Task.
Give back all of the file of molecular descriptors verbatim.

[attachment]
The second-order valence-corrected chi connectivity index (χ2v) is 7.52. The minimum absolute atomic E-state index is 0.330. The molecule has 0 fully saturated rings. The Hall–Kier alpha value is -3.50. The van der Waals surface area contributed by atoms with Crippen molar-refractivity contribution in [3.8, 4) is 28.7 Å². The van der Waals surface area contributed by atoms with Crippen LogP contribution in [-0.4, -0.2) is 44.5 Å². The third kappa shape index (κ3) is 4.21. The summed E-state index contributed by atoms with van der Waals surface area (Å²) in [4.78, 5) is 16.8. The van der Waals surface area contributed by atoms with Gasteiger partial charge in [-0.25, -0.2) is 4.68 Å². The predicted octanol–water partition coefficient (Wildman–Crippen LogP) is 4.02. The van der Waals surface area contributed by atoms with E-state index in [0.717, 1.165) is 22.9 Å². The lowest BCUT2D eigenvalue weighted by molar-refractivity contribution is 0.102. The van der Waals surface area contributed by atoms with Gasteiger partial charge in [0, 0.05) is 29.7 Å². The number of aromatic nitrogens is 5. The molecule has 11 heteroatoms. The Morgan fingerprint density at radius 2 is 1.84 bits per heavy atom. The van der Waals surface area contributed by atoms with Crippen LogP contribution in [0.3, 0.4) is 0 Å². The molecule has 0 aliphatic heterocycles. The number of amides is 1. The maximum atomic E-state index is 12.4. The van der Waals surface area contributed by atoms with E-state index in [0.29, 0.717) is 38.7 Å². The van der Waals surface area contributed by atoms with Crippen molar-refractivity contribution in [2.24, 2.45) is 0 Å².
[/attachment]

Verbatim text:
The second-order valence-corrected chi connectivity index (χ2v) is 7.52. The minimum absolute atomic E-state index is 0.330. The molecule has 0 fully saturated rings. The Hall–Kier alpha value is -3.50. The van der Waals surface area contributed by atoms with Crippen molar-refractivity contribution in [3.8, 4) is 28.7 Å². The van der Waals surface area contributed by atoms with Crippen LogP contribution in [-0.4, -0.2) is 44.5 Å². The third kappa shape index (κ3) is 4.21. The summed E-state index contributed by atoms with van der Waals surface area (Å²) in [4.78, 5) is 16.8. The van der Waals surface area contributed by atoms with Gasteiger partial charge in [-0.25, -0.2) is 4.68 Å². The predicted octanol–water partition coefficient (Wildman–Crippen LogP) is 4.02. The van der Waals surface area contributed by atoms with E-state index in [0.717, 1.165) is 22.9 Å². The lowest BCUT2D eigenvalue weighted by molar-refractivity contribution is 0.102. The van der Waals surface area contributed by atoms with Gasteiger partial charge in [0, 0.05) is 29.7 Å². The number of aromatic nitrogens is 5. The molecule has 11 heteroatoms. The Morgan fingerprint density at radius 2 is 1.84 bits per heavy atom. The van der Waals surface area contributed by atoms with Crippen LogP contribution in [0.3, 0.4) is 0 Å². The molecule has 0 aliphatic heterocycles. The number of amides is 1. The maximum atomic E-state index is 12.4. The van der Waals surface area contributed by atoms with E-state index in [0.29, 0.717) is 38.7 Å². The van der Waals surface area contributed by atoms with Crippen molar-refractivity contribution in [2.24, 2.45) is 0 Å².